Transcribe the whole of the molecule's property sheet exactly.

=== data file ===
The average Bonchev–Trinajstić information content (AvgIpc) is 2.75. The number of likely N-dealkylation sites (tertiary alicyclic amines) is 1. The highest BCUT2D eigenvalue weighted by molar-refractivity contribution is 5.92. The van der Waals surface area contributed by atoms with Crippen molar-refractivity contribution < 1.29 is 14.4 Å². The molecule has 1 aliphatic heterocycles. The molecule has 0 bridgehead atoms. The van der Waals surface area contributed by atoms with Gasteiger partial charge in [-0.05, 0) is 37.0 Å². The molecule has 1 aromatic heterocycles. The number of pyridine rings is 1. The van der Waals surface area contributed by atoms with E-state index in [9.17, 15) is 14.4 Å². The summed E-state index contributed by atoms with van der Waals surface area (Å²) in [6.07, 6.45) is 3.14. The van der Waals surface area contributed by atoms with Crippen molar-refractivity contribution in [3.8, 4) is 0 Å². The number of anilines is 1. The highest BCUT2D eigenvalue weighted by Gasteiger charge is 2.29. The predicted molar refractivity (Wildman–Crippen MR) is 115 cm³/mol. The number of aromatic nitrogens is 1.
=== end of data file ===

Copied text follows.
The average Bonchev–Trinajstić information content (AvgIpc) is 2.75. The number of likely N-dealkylation sites (tertiary alicyclic amines) is 1. The highest BCUT2D eigenvalue weighted by molar-refractivity contribution is 5.92. The van der Waals surface area contributed by atoms with Crippen molar-refractivity contribution < 1.29 is 14.4 Å². The molecule has 1 aliphatic heterocycles. The molecule has 0 bridgehead atoms. The van der Waals surface area contributed by atoms with Gasteiger partial charge in [-0.05, 0) is 37.0 Å². The molecule has 1 aromatic heterocycles. The number of pyridine rings is 1. The van der Waals surface area contributed by atoms with E-state index in [9.17, 15) is 14.4 Å². The summed E-state index contributed by atoms with van der Waals surface area (Å²) in [6.07, 6.45) is 3.14. The van der Waals surface area contributed by atoms with Crippen molar-refractivity contribution in [3.8, 4) is 0 Å². The number of anilines is 1. The highest BCUT2D eigenvalue weighted by Gasteiger charge is 2.29. The predicted molar refractivity (Wildman–Crippen MR) is 115 cm³/mol. The number of aromatic nitrogens is 1.